Alito added a one-page concurrence to the ruling, writing that the statutory text is clear and must be followed and noting that the horrible shooting in Las Vegas did not change the law. He then indicated Congress may have a green light for banning the devices if it so chooses.

“There is a simple remedy for the disparate treatment of bump stocks and machineguns. Congress can amend the law—and perhaps would have done so already if ATF had stuck with its earlier interpretation. Now that the situation is clear, Congress can act,” Alito wrote.

Justices Elena Kagan, Sonia Sotomayor, and Kentanji Brown Jackson dissented in the case. “The majority’s artificially narrow definition hamstrings the Government’s efforts to keep machineguns from gunmen like the Las Vegas shooter. I respectfully dissent,” Sotomayor wrote in the dissent.

That pressure was real. But it was not law. The United States Constitution is extremely clear on how laws are made, and “a lot of people are upset about something” lies nowhere within its instructions. If one wishes, one can argue that Congress ought to have changed the law after the Nevada massacre. But it didn’t. And, because it didn’t, the executive branch had no more authority to issue its rule than it had had on the “more than 10 separate occasions over several administrations” on which it had concluded that such a change would be ultra vires.

In her dissent, Justice Sotomayor contends that none of this matters. “When I see a bird that walks like a duck, swims like a duck, and quacks like a duck,” she says, “I call that bird a duck.” Within the context of statutory interpretation, I’m afraid that I do not know what this means. The question at hand was not whether bump stocks make semi-automatic firearms look like automatic firearms; the question was whether bump stocks physically transform semi-automatic firearms into firearms that, per the relevant language within the law, are able to shoot repeatedly “by a single function of the trigger.” Obviously, they don’t. Perhaps Sotomayor believes that the language Congress passed is too precise. Perhaps, instead, she’d like 26 U.S.C. §5845(b) to discuss effect or implication or to lay out some vague sense of congressional purpose that could be broadly applied by the other branches. If so, that is her prerogative, but, until Congress acquiesces, her job is to uphold the law as it is written — and, in this case, it was the six colleagues whom she criticizes who did that.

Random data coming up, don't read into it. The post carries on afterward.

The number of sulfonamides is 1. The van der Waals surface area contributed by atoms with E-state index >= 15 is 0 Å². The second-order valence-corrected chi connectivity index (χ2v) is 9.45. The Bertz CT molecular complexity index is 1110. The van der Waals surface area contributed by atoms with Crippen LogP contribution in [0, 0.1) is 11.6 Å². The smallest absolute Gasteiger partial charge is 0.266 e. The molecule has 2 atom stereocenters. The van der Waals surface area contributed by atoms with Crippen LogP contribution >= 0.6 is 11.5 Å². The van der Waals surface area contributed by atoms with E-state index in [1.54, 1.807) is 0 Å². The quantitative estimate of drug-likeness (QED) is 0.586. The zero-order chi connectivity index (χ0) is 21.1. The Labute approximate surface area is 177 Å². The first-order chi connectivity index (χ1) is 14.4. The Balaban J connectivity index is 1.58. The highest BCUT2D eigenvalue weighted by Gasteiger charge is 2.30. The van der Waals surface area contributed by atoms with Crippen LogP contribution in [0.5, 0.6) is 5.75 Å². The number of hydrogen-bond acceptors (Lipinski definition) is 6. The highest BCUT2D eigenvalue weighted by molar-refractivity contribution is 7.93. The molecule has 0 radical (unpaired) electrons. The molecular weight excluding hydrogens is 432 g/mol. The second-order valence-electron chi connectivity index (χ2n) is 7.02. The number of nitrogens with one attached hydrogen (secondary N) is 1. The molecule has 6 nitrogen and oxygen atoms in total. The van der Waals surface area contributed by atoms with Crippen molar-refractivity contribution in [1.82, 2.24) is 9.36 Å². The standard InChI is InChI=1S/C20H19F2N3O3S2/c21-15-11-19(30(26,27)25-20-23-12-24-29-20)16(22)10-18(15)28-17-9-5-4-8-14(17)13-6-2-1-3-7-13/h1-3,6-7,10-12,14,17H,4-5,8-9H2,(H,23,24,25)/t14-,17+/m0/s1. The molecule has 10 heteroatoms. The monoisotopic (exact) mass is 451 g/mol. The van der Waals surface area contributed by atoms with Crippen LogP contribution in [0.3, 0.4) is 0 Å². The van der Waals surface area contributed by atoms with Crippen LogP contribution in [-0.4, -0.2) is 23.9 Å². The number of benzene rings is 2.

“I was told over five years ago why are you going down this road, no one cares about bump stocks. Let’s go ahead and let them take the bump stocks,” Cargill said in a statement posted to X regarding the ruling.

“But instead, I stood and fought, and because of this the bump stock case is going to be the case that saves everything. Its going to stop the ATF from coming after your pistol brace, triggers, all different parts and pieces that they are trying to ban, he further explained. 

Cargill has previously explained his purpose in challenging the bump stock ban was to reign in executive rule-making powers that could be used to implement other gun control measures. 

Other similar executive rules on firearms have recently been dealt legal blows in federal courts, including the ban on pistol braces that Cargill mentioned. A federal district court in Texas vacated the rule in its entirety, finding that the ATF exceeded its authority in reclassifying the braces as short-barreled rifles.